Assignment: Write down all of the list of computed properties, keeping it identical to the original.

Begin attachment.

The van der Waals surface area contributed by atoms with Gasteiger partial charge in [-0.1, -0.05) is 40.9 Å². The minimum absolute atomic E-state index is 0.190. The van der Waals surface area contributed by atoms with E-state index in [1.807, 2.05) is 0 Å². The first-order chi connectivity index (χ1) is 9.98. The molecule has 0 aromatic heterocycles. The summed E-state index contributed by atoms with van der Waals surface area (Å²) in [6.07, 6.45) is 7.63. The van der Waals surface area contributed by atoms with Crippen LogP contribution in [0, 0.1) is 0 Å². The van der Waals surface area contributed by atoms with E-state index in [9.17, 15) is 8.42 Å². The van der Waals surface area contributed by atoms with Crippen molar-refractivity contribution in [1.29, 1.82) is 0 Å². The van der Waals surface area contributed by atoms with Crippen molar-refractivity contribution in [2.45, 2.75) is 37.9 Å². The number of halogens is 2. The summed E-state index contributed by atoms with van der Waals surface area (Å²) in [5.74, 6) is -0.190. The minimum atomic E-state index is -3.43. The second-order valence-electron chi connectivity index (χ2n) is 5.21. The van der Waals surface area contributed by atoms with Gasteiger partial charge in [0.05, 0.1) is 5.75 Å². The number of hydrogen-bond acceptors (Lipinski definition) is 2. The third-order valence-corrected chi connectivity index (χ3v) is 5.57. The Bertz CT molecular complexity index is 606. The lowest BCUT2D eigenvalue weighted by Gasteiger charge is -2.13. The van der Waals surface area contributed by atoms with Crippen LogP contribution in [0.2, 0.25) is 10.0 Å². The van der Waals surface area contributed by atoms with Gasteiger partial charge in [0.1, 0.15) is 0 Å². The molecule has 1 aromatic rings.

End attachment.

The van der Waals surface area contributed by atoms with Gasteiger partial charge in [-0.1, -0.05) is 40.9 Å². The minimum absolute atomic E-state index is 0.190. The van der Waals surface area contributed by atoms with E-state index in [1.807, 2.05) is 0 Å². The first-order chi connectivity index (χ1) is 9.98. The molecule has 0 aromatic heterocycles. The summed E-state index contributed by atoms with van der Waals surface area (Å²) in [6.07, 6.45) is 7.63. The van der Waals surface area contributed by atoms with Crippen LogP contribution in [0, 0.1) is 0 Å². The van der Waals surface area contributed by atoms with E-state index in [9.17, 15) is 8.42 Å². The van der Waals surface area contributed by atoms with Crippen molar-refractivity contribution in [1.29, 1.82) is 0 Å². The van der Waals surface area contributed by atoms with Crippen molar-refractivity contribution in [2.45, 2.75) is 37.9 Å². The number of halogens is 2. The summed E-state index contributed by atoms with van der Waals surface area (Å²) in [5.74, 6) is -0.190. The minimum atomic E-state index is -3.43. The second-order valence-electron chi connectivity index (χ2n) is 5.21. The van der Waals surface area contributed by atoms with Gasteiger partial charge in [0.05, 0.1) is 5.75 Å². The number of hydrogen-bond acceptors (Lipinski definition) is 2. The third-order valence-corrected chi connectivity index (χ3v) is 5.57. The Bertz CT molecular complexity index is 606. The lowest BCUT2D eigenvalue weighted by Gasteiger charge is -2.13. The van der Waals surface area contributed by atoms with Crippen LogP contribution in [0.2, 0.25) is 10.0 Å². The van der Waals surface area contributed by atoms with Gasteiger partial charge in [0.1, 0.15) is 0 Å². The molecule has 1 aromatic rings.